3. Lovely windows. I can’t agree about Christmas tho! I’m just about ready (although waiting for the butcher to release giblets so I can make stock). This means I’m free to party etc with no pressure – we went to London last night very relaxed to see Bill Bailey. We were in Yorkshire last weekend with all the family getting soaked as you described in your previous post except we had a dry hour to scatter my father’s ashes. I had been dreading this but it turned out to be a lovely event.

    Liked by 1 person

  4. I love that window with the polar bears! Most of the Christmas decorations here involve bright lights and huge inflatable lawn ornaments. In a word . . . tacky. We are such Christmas refusers in my family, we don’t even give gifts! We get together and enjoy the time but it’s all really very low key.

    Liked by 1 person

  5. Those windows are nice. I also hate the muzak and general crassness and that it assaults us from so early on. My English mother used to honour British-style Christmases and this is our first Christmas without her. Our small family will gather for a low-key meze type of outdoor thing. But I might make a sherry trifle in honour of my mum – without jelly of course.

    Liked by 2 people

      1. Thanks so much Margaret. She would prefer to have turkey and all the trimmings. She even prepared all that despite her illness with only a little help from us for her last Christmas (and accepted that I don’t eat turkey). She did concede that traditional Christmas pud was a bit much in our hot summers, and so trifle became a good compromise.
        I wonder if you have any of your fruit-infused gin on hand for this Christmas? One day I’d like to try making that.

        Liked by 1 person

      2. Oh you should. All you need is the gin, some appropriate fruit, some sugar and some empty bottles – sometimes a spice or two. This year, I can offer you Seville orange gin, mulberry gin and sloe gin. I wonder what fruits you have that are suitable?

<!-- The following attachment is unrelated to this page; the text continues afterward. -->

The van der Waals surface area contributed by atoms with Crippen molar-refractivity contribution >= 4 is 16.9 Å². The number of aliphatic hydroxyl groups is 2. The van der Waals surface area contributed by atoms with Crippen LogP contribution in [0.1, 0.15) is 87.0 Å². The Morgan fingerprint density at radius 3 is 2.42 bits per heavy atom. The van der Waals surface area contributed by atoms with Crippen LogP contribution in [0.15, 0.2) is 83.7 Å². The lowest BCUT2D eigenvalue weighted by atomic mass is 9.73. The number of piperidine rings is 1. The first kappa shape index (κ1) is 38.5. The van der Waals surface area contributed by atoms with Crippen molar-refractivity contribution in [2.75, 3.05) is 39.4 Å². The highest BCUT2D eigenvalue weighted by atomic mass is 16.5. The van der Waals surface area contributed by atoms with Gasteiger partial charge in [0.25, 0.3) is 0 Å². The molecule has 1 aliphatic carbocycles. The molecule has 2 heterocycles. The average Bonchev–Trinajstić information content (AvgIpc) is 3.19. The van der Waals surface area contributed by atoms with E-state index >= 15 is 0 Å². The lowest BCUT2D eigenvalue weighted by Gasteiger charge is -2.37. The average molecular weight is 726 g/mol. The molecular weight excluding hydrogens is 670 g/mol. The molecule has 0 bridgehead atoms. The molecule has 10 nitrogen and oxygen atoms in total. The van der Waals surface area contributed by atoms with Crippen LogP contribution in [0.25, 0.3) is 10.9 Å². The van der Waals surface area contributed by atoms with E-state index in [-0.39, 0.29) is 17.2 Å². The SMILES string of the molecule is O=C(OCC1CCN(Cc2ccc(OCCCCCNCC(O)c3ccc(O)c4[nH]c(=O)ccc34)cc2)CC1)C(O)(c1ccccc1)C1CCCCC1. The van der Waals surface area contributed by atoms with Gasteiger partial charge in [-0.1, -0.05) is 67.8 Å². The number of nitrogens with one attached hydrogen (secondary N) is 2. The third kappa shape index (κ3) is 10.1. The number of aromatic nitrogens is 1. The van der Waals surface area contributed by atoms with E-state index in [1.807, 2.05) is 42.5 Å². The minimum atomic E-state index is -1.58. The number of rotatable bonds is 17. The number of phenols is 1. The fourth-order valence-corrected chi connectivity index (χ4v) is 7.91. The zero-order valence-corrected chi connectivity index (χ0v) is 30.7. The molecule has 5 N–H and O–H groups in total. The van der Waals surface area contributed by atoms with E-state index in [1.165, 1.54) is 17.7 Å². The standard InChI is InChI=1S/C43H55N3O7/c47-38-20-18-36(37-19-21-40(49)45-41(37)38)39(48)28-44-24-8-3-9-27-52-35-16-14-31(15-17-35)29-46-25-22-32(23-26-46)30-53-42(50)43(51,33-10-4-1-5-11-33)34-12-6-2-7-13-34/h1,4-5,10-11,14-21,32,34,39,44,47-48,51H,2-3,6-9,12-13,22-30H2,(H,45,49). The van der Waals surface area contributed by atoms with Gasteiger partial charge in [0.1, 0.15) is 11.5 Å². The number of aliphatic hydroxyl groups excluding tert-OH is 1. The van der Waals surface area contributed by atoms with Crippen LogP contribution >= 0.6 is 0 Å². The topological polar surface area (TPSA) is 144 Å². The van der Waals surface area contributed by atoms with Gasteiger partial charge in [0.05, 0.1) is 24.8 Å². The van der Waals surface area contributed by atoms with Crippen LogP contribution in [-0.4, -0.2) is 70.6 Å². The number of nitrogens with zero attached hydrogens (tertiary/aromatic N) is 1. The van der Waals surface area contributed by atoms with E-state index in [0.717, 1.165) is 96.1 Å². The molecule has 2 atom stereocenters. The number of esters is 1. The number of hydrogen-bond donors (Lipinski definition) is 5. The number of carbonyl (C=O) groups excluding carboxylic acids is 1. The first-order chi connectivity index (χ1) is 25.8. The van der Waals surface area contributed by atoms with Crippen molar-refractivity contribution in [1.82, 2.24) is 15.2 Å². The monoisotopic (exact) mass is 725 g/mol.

Liked by 1 person

  6. Yes, I think the French have it with Christmas not starting until December. Alas my online shop endeavours mean I have to start discussing the whole caboodle earlier. Very impressed with your cake already at the feeding stage. I expect it will taste delicious come the 25th.

    Liked by 1 person

      1. I used to do that, but found it was only my late mother who truly appreciated fruit cake and so now I make a last minute hybrid version with chocolate and rum (recipe courtesy of The River Cafe).

        Liked by 1 person

  7. It’s wonderfully laidback here too. I bought a small tree yesterday and am looking forward to decking it with old English baubles tomorrow. (I was walking, and then eating, today. The tree might have been a bit wonky if I’d attempted it this afternoon 🙂 )

    Liked by 1 person

    1. It’s lovely when you can just start to enjoy things at the right time, rather than feel both bored and stressed by the whole thing. Enjoy your (first?) Christmas in Portugal!


  8. I’m a Christmas fan, but also can’t lke this post…. But I have to confess that we kinda hated the decorations done in England, too much, too bad taste most of them, too glary and twinkling….. so I understand your ‘hate’ but do come to Switzerland as of the middle of December or visit the shop windows – tasteful, not OTT, no hords of house-climbing santas, still lights in curtains along the balconies…. quality, not quantity. Having said that, I decorate also a bit too much sometimes, I have so much lovely stuff in boxes and boxes and every year I see some more I like…. I am living for 6-8 weeks amongst tons of candles, guirlandes of warm little lights strung everywhere, listening to music to put me in the mood, I have several advent wreath everywhere…. indulging myself! It would be a (too) long winter without these little helpers and it’s far healthier and cheaper than a anti-depression-cure!

    Liked by 2 people

    1. Oh, I bet your house looks so welcoming. I haven;t been able to get in the mood at all this year. I loved Christmas in London with the family, but beyond that – I just didn’t have the heart. That B word….

      Liked by 1 person